production, proliferation, and displacement of material. The beverage
disappears, but the container remains awkwardly and obstinately present.
The news of the day is momentary, but the paper itself is surprisingly
stubborn. After being acquired, spent, and discarded, these ubiquitous
cast-offs experience a haphazard and desperate reincarnation. In Siegels
work, materials are not only reprocessed, they are also reconstituted
as the form and content of art. These reiterative structures, like walking,
summon the subject of time. What is natural and artificial about time?
What is ephemeral or enduring, intelligible or incomprehensible, about
There is a dutiful,
yet delightful dimension to Siegels work. A great task produces
a very simple thing. Yet this may be the only clear and dependable equation.
Other connections and conclusions are variable and elusive. Generically
characterized as big, spare forms of recycled newspapers, plastic bottles,
aluminum cans, shredded rubber, or other jetsam, there is a serious content
to this seemingly unaffected work. Remarkable and robust physical evidence
and material accumulations convey a tension of imminent vulnerability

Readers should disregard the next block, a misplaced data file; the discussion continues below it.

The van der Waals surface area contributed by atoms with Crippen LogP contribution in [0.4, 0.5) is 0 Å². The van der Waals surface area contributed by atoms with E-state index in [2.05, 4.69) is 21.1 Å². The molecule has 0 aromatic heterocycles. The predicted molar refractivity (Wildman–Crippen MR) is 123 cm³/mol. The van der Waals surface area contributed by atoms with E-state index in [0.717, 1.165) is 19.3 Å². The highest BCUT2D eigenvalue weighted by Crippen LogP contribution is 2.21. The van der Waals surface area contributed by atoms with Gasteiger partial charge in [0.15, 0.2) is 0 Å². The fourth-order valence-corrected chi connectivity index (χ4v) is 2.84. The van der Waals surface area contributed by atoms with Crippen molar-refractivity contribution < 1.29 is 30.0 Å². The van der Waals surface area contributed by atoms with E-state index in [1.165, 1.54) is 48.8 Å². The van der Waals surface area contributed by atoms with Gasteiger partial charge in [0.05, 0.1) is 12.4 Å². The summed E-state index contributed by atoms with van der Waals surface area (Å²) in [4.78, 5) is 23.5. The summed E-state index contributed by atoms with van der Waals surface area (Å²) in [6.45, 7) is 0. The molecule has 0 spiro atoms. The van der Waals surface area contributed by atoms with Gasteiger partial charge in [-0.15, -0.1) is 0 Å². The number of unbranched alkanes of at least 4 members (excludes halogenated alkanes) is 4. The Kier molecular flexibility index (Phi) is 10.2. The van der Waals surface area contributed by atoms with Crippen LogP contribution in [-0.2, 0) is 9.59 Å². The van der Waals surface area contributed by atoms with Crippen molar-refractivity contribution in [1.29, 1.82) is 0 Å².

and gradual dissolution. There is a puzzling experience of dissonant beauty
in these ungainly objects made of disposable, if not unsightly materials.
Often mimicking natural forms and processes, the conspicuously artificial
work fits its environment in a plain, natural manner.
Paltz (detail), 1992.
Paper and discarded construction materials, work now destroyed.
a significant quantity of a single material in selected sites. He then
layers and stacks the material, often against large wooden armatures,
to create densely striated forms. Constructed of so many pieces of the
same thing, the work has a modular or molecular quality. The layers reflect
Siegels fascination with geological configurations. Like contemporary
environmental geologists who increasingly study the restive relationship
between the earths systems and human-induced changes, Siegel offers
opportunities for speculation about patterns of development and decay
evident in the deep time of geological history, as well as
the aggressive temporality of contemporary culture.
John McPhee, Rebecca
Solnit, Stephen Jay Gould, and others have written poetically and persuasively
on the field of geology. In a recent book, Solnit explores Muybridges